RBI Governor hinted in the post-policy media conference that if the upside risks to inflation projections do not materialize, there is scope for review of the policy stance sometime going forward.
In the run-up to today’s review by the Monetary Policy Committee (MPC) of the RBI, the question in everybody’s mind was that “inflation is benign, so they should maintain rates, but what about future guidance on rates?” In the policy review, the MPC not only maintained rates but significantly reduced the inflation projections.
For the second half of this financial year i.e. October 2018 to March 2019, the forecast now is 2.7 - 3.2 percent, revised downward from the earlier projection of 3.9 - 4.5 percent. This is a remarkable shift in the inflation outlook. For the first half of next financial year i.e. April to September 2019, the inflation projection is 3.8 - 4.2 percent. Though the policy stance of ‘calibrated tightening’ has been maintained, the RBI Governor hinted in the post-policy media conference that if upside risks to inflation projections do not materialise, there is scope for review of the policy stance sometime going forward.
Hence unofficially, though not stated in so many words, the market has interpreted this as a subtle shift in policy stance from rate tightening to rate neutrality. That is, there would be no rate hikes in the foreseeable future. The market will debate and form a view on the timing of the next rate cut move, but for that, the MPC will first have to change stance, in so many words, from tightening to neutrality.
Apart from this, there is a roadmap on a gradual reduction of statutory liquidity ratio (SLR) from 19.5 percent to 18 percent over the next six quarters, translating into a cut of 25 basis points every quarter.
The interesting part is on linking bank loans to an external benchmark. The Statement on Developmental and Regulatory Policies, which is a separate document released with the MPC review, states “External Benchmarking of New Floating Rate Loans by Banks . . . all new floating rate personal or retail loans (housing, auto, etc.) and floating rate loans to Micro and Small Enterprises extended by banks from April 1, 2019, shall be benchmarked to one of the following:- Reserve Bank of India policy repo rate, or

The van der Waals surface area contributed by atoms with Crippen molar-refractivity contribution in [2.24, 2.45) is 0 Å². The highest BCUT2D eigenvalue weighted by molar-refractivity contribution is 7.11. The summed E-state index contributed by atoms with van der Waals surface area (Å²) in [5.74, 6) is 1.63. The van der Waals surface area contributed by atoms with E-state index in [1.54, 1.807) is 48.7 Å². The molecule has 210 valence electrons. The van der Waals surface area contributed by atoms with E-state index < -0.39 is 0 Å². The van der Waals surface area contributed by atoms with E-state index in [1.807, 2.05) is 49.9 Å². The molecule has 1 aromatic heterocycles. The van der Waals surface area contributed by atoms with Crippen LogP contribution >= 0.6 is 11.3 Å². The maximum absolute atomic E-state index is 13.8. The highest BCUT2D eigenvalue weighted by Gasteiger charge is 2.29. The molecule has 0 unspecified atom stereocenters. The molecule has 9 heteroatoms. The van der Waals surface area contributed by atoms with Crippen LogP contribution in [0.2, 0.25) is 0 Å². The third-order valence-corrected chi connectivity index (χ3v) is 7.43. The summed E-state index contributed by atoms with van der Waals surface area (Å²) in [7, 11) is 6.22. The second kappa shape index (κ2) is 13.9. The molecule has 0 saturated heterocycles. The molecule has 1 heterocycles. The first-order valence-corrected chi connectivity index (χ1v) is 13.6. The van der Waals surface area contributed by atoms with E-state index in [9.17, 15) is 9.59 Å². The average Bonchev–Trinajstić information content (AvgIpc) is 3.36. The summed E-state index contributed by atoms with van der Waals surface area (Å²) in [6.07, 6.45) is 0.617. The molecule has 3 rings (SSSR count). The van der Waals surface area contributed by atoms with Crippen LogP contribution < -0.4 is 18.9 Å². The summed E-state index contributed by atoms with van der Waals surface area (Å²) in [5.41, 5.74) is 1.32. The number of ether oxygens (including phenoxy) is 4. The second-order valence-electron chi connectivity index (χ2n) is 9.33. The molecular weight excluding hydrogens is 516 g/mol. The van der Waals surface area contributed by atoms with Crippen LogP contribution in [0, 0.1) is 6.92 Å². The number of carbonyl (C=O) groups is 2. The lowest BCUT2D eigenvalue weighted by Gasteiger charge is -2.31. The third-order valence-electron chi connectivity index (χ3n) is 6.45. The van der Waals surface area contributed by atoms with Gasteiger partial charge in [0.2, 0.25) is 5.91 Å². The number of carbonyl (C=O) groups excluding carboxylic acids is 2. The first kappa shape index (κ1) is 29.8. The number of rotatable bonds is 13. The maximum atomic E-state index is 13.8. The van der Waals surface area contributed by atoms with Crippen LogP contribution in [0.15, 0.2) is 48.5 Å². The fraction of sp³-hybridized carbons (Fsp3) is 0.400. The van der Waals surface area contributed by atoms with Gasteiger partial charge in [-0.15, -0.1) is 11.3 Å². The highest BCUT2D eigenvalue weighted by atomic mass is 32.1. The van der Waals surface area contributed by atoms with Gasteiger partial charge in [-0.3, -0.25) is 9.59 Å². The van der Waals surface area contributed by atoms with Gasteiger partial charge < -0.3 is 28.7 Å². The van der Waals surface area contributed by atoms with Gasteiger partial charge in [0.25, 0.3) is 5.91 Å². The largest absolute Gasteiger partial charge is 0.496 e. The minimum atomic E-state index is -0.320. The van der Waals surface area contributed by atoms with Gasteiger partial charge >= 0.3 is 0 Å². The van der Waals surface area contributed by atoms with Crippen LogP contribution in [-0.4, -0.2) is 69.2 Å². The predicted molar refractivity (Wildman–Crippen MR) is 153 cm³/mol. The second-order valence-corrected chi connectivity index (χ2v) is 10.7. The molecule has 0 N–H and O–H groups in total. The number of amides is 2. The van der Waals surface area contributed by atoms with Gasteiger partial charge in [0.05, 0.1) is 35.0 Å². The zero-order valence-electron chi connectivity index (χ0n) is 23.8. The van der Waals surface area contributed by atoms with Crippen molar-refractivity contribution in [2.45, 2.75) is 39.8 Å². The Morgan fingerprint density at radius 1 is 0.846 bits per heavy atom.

- Government of India 91 days Treasury Bill yield produced by the Financial Benchmarks India Private Ltd (FBIL), or
- Government of India 182 days Treasury Bill yield produced by the FBIL, or
- Any other benchmark market interest rate produced by the FBIL.
The spread over the benchmark rate - to be decided wholly at banks’ discretion at the inception of the loan - should remain unchanged through the life of the loan, unless the borrower’s credit assessment undergoes a substantial change and as agreed upon in the loan contract. To recall, since April 2016, Banks have shifted from base rate to Marginal Cost based Lending Rates (MCLR). Though MCLR is a better benchmark over base rate as it is about the current cost of funds and not historical cost as used in the base rate.
Having said that, one lacunae remains: if a bank is raising funds at a relatively higher rate when yields in the secondary market are coming down, the borrower is not getting the benefit. This is more relevant for floating rate loans. Though the bank can fix the spread, the benchmark movement (repo rate or T Bill yield) can be tracked and at a constant markup spread, the costs of the loan will move with the market i.e. repo rate / T-Bill yield, and not with the particular bank’s cost of funds.
Takeaway for investors
On the face of it, the bond market has reacted positively to the hint about change in policy rate stance from tightening to neutral (or maybe easing as well sometime in future). The 10-year Government Security (G-Sec) yield has eased from 7.54 percent today, prior to the policy announcement, to 7.46 percent at the time of writing. However, there has been a rally already; from 8.21 percent in September 2018 for 10-year G-Sec to 7.46 percent now, G-Secs have rallied. It means entry level for fresh investments in a longer maturity debt fund is not as attractive as earlier. Investors in debt funds should prefer shorter maturity debt funds, where the portfolio maturity of the fund is, say 1 or 3 years, and not 10 years. This is from a precautionary perspective, to reduce volatility in the portfolio. Otherwise, the environment is conducive for fresh investment in debt funds. The negative sentiments, after default by one large entity in September, are improving and will improve further over the next few months.The writer is the Founder of wiseinvestor.in